This restaurant in the Roppongi Hills complex was the very first Atelier Robuchon to open globally in April 2003 (the first Paris one followed soon after). This upmarket chain has grown and now spans the globe, with branches from Shanghai to London, from Bangkok to New York. Joel Robuchon, who sadly passed away in August 2018, based the design on what he had observed when dining in Japan, with most seats arrayed along a counter facing an open kitchen. The same design is used throughout the group, its red and black decor immediately recognisable. This branch is quite large, with 44 seats set out along a long counter looking directly into the kitchen, with a few additional tables enabling between sixty and seventy diners to be seated at any one time. Next to the Roppongi Hills Atelier is a separate but connected pastry and cake shop.
Heading the Tokyo locations is executive chef Michael Michaelidis, who oversees Roppongi Hills as well as the the restaurants within the Joel Robuchon Chateau in Meguro. Mr Michaelidis has worked in the Robuchon group since 2011, initially as head chef of the Atelier Robuchon in Hong Kong and most recently at the now closed Robuchon Singapore.
The menu of an Atelier is, by design, fairly standardised, with some nods to locality. On this menu you can find Spanish mackerel caught off the waters of Japan, and a grape nage with lime jelly using grapes from Kyoto, but you will also find the signature lobster jelly with caviar and cauliflower cream dish and of course the famous mash potatoes, just as you would at any Atelier Robuchon. There is no shortage of menu choice, with a la carte starters and mains but also small plates options, and assorted menu packages whereby you can construct your own menu of varying lengths from amongst the a la carte options. At the most basic you could have just an amuse bouche, one course and coffee for ¥3,200 (£22), right the way up to a tasting menu priced at ¥17,800 (£123). The wine list doesn’t take any prisoners at the bottom of the list, with very little choice below €10,000. Markups were tolerable though, with labels like Chateau Musar Blanc 2006 at ¥9,000 (£62) for a bottle that you can find in the high street for ¥6,428, and climbing rapidly through Chateau Mercian Hokushin Private Reserve Chardonnay 2015 at ¥17,000 compared to its retail price of ¥8,339, and Vinedos del Contina Graciano 2009 at ¥30,000 for a wine that will set you back ¥12,724 in the high street. For those with considerable means there was value to be found at the top of the list, with prestige wines like Domaine Arnous Vosnee Romanee Grand Cru 2002 a relative bargain at ¥94,000 compared to its retail price of ¥111,600, and Romanee Conti La Tache Grand Cru 2015 at ¥500,000 for a wine whose current market value is ¥533,743.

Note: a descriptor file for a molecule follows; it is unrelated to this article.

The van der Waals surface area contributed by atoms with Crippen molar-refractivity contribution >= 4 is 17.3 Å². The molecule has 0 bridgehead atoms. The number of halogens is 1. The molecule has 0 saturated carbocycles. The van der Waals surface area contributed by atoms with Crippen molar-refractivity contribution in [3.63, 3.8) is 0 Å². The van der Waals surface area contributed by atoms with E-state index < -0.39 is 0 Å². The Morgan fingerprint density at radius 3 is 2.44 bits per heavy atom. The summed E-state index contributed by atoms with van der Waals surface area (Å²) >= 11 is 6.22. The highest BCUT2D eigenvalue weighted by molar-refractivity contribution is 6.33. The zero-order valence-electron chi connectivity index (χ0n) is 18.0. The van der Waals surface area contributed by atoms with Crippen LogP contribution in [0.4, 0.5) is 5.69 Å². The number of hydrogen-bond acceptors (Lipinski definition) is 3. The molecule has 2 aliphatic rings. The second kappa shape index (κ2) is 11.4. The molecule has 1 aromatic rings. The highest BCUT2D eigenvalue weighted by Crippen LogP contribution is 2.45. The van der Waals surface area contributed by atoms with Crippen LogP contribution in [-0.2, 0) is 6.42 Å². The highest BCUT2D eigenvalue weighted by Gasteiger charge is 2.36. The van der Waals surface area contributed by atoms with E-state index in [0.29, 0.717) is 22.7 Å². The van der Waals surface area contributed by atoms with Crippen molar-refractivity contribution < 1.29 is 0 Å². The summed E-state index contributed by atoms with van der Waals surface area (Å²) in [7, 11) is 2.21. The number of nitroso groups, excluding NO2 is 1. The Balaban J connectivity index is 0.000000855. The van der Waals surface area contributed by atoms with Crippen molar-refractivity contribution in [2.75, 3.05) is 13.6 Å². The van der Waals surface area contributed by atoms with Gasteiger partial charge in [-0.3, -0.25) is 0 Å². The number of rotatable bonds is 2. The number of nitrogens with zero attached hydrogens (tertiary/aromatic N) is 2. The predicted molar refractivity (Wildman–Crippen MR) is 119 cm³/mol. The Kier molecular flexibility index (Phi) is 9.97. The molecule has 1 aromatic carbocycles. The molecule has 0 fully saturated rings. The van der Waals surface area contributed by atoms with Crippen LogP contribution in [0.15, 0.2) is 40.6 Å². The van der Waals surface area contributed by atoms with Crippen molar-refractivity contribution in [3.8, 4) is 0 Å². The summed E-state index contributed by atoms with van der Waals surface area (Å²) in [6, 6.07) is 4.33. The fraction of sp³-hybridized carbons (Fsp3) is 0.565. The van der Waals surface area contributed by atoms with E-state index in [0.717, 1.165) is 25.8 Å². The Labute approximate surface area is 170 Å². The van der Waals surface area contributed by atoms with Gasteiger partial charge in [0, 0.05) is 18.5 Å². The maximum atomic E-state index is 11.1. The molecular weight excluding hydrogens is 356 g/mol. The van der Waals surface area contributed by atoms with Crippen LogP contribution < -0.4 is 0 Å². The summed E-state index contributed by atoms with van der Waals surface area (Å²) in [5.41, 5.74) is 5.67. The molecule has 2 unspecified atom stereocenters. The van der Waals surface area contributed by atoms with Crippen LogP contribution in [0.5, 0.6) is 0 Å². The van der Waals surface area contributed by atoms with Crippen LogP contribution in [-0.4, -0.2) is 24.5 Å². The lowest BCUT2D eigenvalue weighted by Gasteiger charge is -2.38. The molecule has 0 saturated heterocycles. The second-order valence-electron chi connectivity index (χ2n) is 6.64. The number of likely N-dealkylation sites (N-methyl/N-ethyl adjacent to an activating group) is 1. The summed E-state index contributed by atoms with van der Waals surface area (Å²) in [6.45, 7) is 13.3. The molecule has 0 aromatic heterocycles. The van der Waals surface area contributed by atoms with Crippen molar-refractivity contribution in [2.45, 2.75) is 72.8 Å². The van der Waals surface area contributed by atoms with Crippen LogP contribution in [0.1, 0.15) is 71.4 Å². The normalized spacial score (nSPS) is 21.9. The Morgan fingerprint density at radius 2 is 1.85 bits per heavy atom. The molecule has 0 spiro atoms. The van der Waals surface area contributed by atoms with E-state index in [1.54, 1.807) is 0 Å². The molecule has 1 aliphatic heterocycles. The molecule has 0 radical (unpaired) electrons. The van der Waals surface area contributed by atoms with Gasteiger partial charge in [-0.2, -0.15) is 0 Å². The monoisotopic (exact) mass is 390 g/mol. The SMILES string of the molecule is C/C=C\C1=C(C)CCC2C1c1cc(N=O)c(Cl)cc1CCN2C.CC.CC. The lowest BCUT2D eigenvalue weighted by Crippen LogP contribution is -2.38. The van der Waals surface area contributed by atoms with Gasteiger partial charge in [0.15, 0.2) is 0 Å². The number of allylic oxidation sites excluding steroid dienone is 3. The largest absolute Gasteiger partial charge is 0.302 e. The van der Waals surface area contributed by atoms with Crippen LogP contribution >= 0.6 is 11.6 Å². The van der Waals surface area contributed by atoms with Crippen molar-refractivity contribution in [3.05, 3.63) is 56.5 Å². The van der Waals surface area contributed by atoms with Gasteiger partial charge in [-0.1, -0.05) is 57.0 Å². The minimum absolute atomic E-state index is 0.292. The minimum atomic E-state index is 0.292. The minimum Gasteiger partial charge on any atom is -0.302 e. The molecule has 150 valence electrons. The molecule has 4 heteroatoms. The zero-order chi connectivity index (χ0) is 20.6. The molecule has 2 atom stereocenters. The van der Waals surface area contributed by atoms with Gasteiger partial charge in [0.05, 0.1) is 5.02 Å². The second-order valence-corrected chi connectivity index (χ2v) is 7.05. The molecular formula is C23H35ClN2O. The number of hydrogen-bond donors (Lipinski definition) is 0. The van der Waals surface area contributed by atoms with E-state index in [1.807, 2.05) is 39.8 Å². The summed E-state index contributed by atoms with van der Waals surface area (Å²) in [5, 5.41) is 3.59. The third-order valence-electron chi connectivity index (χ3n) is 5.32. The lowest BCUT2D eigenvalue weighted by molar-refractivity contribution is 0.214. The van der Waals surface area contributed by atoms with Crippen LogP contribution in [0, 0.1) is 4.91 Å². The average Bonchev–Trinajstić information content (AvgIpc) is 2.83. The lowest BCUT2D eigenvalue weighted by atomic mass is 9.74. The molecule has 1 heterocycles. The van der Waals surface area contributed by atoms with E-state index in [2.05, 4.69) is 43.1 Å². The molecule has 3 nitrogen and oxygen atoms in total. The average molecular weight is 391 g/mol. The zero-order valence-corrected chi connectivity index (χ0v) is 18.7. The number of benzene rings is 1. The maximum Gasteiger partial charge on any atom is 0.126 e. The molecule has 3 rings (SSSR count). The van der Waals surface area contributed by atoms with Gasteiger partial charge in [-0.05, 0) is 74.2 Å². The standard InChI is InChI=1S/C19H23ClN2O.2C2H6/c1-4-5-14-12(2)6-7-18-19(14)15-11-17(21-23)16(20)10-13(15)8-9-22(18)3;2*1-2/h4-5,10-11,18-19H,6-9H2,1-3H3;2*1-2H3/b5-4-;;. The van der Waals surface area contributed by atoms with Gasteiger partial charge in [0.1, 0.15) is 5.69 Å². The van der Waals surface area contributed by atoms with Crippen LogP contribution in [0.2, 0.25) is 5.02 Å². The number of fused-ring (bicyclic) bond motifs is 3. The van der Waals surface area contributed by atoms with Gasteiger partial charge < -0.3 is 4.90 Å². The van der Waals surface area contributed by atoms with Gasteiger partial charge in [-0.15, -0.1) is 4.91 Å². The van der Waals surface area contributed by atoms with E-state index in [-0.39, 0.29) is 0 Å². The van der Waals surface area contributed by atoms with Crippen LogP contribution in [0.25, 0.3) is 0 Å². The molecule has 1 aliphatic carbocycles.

We opted for some of the small plates. A nibble of pork rilette on toast was a quite rustic but enjoyable introduction to the meal, with a vegetarian alternative of potato and quinoa croquette, which was crisp and well seasoned (15/20). The bread is made at the bakery here, and is excellent. Gazpacho had very smooth texture, the tomatoes and peppers having good flavour. There was a trio of excellent croutons and drops of olive oil and balsamic vinegar on the surface (15/20).
Foie gras terrine came with toast, figs and caramelised hazelnuts. The terrine had silky texture and plenty of liver flavour, the figs and nuts a pleasant accompaniment (17/20). Snow crab, a mix of white and brown meat, was wrapped in thin strips of daikon and was lovely. The crab was from Hokkaido and had excellent flavour, and the balance of this with the fresh crab was well judged (17/20). Langoustine tempura was a joy, served with a herb and lettuce salad with shreds of beetroot. The dressing of the salad was a clever way to balance the tempura, and the langoustine itself was gorgeous, the batter light and delicate (easily 17/20). Artichoke heart quarters rested on artichoke purée, surrounded by a rich mild curry cream sauce and garnished with artichoke crisps 16/20). I had quail stuffed with foie gras, which came with cooking juices, a little salad and a dollop of the signature mash potato. The quail, from Ardeche in France (they sometimes get their quail from Spain as an alternative source of supply) had lovely flavour and was carefully cooked. Again the dressing of the salad cut through the richness of the quail and the buttery mash, providing much needed balance (17/20).
To finish we had passion fruit soufflé, accompanied by a spoon of mixed tropical fruit ice cream. The soufflé was absolutely superb, evenly cooked through and with plenty of passion fruit flavour, ethereally light (19/20). Apparently the kitchen makes twice as many soufflés as are ordered, discarding the less perfect ones. I noticed the precision of the chefs, with even the gazpacho and salads being weighed on scales in order to be exactly consistent from customer to customer.
Service from our French waiter/manager was silky smooth, and he switched effortlessly from English to fluent Japanese as needed. We just drank water at this lunch, the bill coming to ¥12,842 (£88) per person. If you ordered moderate wine then a typical cost per person might be around £120. I usually find Atelier Robuchons around the world to be highly consistent, as you would expect from a chain. I normally reckon 16/20 is the right score for them, but this one has the advantage of having access to Japanese ingredients in addition to the imported French produce like the quail. In this case the second Michelin star seems reasonable.
Further reviews: 22nd Nov 2013